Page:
Wesley Wofford

Email: o@woffordsculpturestudio.com

Website: www.woffordsculpturestudio.com

Medium: bronze sculpture: portraiture, monumental public installations, bas relief plaques

Artist Statement

“I think the greatest sculpture collections have a variety of styles and mediums as well as subject matter. A well-rounded collection is both aesthetically pleasing and creates an interactive timeline of the evolution of sculptural thought. The collector is stimulated by the contrast of one style to the next and their collection reflects the evolving nature of the word ‘sculpture’. I think a great classically inspired figurative piece becomes all the more emotionally powerful when juxtaposed amongst more contemporary, abstracted pieces. As a result of these thoughts, I have endeavored to create this contrast within one cohesive body of work.”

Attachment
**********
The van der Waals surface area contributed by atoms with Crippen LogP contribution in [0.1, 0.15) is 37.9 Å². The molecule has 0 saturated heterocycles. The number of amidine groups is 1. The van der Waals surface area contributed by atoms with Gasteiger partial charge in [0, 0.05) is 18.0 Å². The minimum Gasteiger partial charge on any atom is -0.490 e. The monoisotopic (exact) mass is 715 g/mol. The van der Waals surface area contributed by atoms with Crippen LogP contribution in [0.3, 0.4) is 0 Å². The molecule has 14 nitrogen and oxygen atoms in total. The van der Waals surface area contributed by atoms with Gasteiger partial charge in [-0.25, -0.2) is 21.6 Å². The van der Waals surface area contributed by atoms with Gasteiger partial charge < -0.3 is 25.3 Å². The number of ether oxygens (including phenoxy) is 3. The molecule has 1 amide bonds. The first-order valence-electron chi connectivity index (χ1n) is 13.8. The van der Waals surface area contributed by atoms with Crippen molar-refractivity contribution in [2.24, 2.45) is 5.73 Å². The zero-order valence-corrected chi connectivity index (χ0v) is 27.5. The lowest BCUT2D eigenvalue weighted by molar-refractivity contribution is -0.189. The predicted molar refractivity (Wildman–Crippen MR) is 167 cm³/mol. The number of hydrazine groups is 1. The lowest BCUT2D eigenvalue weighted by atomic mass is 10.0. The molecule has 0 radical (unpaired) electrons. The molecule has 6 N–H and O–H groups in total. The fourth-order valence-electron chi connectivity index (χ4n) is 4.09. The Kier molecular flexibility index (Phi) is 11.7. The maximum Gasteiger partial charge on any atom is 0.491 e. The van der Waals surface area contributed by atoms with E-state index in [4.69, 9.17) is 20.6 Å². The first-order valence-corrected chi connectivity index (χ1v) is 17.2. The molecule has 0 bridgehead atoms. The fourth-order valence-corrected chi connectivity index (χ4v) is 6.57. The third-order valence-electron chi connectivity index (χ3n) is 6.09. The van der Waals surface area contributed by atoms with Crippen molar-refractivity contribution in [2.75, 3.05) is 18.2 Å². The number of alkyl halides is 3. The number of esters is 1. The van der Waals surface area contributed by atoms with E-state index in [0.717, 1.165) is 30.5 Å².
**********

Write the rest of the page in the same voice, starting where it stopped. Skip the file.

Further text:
“With my more classically inspired pieces, I translate the experience of what it is to be a human animal in a secular society—exploring themes that are basic and primal as well as emotionally complex. These compositions contain a deeper emotional content and explore specific feelings and sentiments.”

“My more abstracted figurative pieces speak in a more ‘modern’ voice and engage the viewer to relate to the larger abstraction of the human condition. They also create the contrasting aesthetic dialogue within a collection. They are dynamic and passionate, exploring more bold color and producing a rhythmic movement of form and texture.”

“Furthermore, I think most educated viewers today can ‘timestamp’ a sculpture to within several decades of its creation by referencing a sort of culturally ingrained catalog that chronicles the evolution of sculpture over that last 500 years. I am exploring the concept of obscuring the ‘timestamp’ on my sculpture, so its origins aren’t as transparent to the viewer. By producing and exhibiting alternative finishes on the same sculpture you invariably remove the decade or art movement in which it seemed to be created. This ‘timestamp’ also becomes more ambiguous when these color variations are exhibited alongside the two contrasting styles within the larger body of my work.”